This film was a shock and a half. Prepare yourself for potential spoilers up ahead.

I was lulled into a cheery sense of security when I ambled into the cinema with my bestie to find that the bank holiday crowds were definitely there to see the new Guardians of the Galaxy film (review coming, watch this space). Our screening room was chilly and half full of elderly patrons with their fleeces wrapped around their shoulders. As we definitely lowered the average viewing age by about 20 years we chortled merrily and settled back to watch what we thought would be a heart-warming tale of success amidst a chaotic world.

How naive we were.

I won’t detail the reasons why, but both of us ended up sobbing. I think we were genuinely caught off-guard because you sort of get swept up by the film within the film and forget about the war going on around the characters. I know, personally, that I was entirely too focused on a budding romance to see the building signs of tragedy.

Casting the sadness aside, this film was brilliantly made. Of course the cast full of big names helped with the overall digestibility of the film. Bill Nighy – an all-time favourite of mine – was spectacular and genuinely hilarious throughout. Sam Claflin was authentically charming: and by that I mean that his character was laced with the correct amount of misogyny for a male writer in the 1940’s, but you could sort of look past it because you knew in another century he’d be an absolute doll. Gemma Arteton (Catrin) delivered warmth and grace to her role but didn’t offer much pizzazz, if I’m being honest. I wouldn’t say she was as obviously trail-blazing as some characters (hint: the woman wearing men’s clothes and making lesbian jokes  – Rachael Stirling I love you but surely being this brazen was totally historically inaccurate??) However, Catrin’s character becomes a script-writer despite her gender and breaks out of writing just the ‘slop’ which I presume makes her somewhat of an icon for women in the 1940’s. Overall, her characterisation was a little bland for my liking and most – if not all – of her decisions and defining moments were driven by men. Yawn.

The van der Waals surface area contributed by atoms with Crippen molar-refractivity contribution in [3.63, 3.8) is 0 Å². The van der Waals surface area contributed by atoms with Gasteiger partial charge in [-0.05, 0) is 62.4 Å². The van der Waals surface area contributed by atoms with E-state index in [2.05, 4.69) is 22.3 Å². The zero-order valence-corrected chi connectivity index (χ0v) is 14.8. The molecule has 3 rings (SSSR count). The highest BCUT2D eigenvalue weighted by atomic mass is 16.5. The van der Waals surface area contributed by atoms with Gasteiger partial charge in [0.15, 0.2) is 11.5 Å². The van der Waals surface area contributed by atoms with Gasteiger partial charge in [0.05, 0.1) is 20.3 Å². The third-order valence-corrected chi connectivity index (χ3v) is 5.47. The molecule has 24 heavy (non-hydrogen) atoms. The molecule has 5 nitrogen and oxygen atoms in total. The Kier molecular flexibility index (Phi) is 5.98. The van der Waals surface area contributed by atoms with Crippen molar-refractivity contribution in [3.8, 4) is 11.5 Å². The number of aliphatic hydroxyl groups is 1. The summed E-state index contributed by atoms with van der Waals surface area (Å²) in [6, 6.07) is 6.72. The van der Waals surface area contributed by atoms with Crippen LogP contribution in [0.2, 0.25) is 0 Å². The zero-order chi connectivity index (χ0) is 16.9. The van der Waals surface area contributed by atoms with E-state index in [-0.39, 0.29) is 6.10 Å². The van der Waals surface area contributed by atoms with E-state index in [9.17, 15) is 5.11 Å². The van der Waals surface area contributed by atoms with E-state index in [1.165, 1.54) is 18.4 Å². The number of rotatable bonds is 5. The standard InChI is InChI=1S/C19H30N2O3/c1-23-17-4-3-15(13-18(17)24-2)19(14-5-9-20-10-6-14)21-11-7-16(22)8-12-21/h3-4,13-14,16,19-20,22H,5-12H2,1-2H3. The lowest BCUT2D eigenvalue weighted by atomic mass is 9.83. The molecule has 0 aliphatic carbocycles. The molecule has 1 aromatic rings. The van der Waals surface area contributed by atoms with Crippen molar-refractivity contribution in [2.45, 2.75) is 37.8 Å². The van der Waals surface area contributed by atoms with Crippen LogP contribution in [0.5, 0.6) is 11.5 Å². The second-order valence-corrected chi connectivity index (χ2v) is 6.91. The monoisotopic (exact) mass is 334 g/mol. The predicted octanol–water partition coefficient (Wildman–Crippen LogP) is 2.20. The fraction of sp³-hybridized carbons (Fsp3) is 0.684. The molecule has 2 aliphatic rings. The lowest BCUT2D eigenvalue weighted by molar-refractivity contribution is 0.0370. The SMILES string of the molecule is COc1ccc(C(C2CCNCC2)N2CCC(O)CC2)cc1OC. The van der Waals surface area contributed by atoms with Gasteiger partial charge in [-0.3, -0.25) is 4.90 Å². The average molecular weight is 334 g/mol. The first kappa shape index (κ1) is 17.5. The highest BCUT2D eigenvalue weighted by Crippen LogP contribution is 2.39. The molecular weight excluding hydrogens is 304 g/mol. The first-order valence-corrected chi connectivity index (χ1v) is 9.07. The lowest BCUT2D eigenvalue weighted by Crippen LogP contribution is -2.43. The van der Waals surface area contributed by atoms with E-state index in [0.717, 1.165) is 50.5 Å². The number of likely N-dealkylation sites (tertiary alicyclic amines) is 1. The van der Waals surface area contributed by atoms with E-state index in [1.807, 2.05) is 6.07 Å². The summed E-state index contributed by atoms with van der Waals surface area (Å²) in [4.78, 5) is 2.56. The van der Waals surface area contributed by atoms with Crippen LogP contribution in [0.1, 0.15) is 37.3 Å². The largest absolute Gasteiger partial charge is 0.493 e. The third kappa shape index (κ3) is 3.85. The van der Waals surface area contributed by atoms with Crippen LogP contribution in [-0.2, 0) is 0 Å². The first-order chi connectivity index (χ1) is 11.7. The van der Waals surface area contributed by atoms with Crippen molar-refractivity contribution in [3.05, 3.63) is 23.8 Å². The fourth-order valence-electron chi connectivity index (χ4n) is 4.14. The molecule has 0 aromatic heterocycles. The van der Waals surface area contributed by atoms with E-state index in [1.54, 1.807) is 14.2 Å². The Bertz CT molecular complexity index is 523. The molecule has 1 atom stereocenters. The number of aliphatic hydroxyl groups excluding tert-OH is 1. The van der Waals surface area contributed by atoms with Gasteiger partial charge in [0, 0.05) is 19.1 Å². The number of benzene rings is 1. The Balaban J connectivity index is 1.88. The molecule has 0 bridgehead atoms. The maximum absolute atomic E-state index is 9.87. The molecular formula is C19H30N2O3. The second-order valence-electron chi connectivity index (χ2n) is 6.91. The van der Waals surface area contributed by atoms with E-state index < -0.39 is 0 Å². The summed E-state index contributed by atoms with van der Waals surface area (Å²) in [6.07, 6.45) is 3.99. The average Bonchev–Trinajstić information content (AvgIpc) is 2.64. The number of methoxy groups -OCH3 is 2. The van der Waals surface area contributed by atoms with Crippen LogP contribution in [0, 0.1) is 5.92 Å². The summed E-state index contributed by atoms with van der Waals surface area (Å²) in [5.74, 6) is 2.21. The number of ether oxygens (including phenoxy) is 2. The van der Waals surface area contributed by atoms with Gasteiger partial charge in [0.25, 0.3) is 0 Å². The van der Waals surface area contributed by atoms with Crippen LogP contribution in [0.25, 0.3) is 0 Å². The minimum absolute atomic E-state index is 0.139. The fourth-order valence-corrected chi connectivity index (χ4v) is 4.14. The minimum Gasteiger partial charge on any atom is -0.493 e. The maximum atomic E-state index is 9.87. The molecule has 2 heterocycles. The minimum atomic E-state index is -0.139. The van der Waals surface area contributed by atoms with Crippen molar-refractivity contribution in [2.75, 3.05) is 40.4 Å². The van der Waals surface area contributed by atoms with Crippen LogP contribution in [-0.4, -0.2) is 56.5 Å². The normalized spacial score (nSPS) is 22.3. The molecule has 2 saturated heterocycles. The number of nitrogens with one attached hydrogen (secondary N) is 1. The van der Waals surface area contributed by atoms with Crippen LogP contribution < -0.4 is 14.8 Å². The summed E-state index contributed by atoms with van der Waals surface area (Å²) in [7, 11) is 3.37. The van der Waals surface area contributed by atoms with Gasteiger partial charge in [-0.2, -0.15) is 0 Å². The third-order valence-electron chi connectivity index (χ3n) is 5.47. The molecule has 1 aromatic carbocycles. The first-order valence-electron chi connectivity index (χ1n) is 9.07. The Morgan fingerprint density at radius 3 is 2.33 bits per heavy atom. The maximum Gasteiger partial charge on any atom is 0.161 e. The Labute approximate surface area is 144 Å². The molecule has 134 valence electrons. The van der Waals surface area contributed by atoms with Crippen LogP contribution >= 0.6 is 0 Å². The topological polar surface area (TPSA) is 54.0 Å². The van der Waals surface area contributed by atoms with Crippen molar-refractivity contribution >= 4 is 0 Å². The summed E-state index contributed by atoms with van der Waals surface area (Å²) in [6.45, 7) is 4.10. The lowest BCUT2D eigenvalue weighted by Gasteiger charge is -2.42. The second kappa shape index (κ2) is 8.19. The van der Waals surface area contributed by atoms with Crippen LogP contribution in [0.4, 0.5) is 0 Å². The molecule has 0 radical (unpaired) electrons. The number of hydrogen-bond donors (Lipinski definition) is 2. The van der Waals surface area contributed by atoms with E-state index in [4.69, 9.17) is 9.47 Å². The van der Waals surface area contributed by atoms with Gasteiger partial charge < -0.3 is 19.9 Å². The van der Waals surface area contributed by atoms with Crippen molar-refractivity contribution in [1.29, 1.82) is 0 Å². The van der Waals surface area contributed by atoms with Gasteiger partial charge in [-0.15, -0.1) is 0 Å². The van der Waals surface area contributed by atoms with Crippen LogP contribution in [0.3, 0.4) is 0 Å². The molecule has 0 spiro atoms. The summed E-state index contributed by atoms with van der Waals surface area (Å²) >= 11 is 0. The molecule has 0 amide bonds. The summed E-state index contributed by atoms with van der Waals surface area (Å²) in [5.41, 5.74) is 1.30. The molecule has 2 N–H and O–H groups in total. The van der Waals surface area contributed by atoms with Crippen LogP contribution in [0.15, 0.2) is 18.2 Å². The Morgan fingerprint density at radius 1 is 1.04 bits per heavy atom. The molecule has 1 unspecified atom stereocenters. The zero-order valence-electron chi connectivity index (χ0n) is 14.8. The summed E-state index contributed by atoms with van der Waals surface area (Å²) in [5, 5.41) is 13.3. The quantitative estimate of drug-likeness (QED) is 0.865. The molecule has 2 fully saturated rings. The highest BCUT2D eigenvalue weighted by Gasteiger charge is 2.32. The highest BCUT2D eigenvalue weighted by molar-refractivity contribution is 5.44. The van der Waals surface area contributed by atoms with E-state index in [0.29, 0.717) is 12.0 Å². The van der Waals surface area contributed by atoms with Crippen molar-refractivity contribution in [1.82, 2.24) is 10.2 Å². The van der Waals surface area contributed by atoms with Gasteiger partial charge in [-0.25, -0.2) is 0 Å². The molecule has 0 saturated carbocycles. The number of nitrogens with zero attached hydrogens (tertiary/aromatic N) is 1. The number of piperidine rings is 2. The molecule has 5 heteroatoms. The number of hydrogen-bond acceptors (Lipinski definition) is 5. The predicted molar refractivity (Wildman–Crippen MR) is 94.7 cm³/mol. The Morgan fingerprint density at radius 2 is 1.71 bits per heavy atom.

One of my favourite details from the film was actually during the making of the film (within the film) when they used a clear, illustrated screen to depict the masses at Dunkirk. It was hilarious seeing Nighy walk in and unwittingly ruin a take, but I genuinely thought seeing the process behind detailed scene-work before CGI was fascinating and whimsical in equal measure.

Anyway, I’ll keep this short and sweet. All I really wanted to say was definitely go and see this film, but take some tissues with you… just in case.

Their Finest Hour and A Half Directed by Lone SherfigPlease enjoy this picture of Sam Claflin with a tiny moustache. -Via: The Arts Desk-

P.S. Can we all agree that Ellis (Jack Huston) is just the worst?

 

Don’t forget you can follow me on twitter and instagram if you’re missing me between blog posts.

Posted by:MJ

20, studying at UEA in Norwich

Leave a Reply

Fill in your details below or click an icon to log in:

WordPress.com Logo

You are commenting using your WordPress.com account. Log Out /  Change )

Google+ photo

You are commenting using your Google+ account. Log Out /  Change )

Twitter picture

You are commenting using your Twitter account. Log Out /  Change )

Facebook photo

You are commenting using your Facebook account. Log Out /  Change )

w

Connecting to %s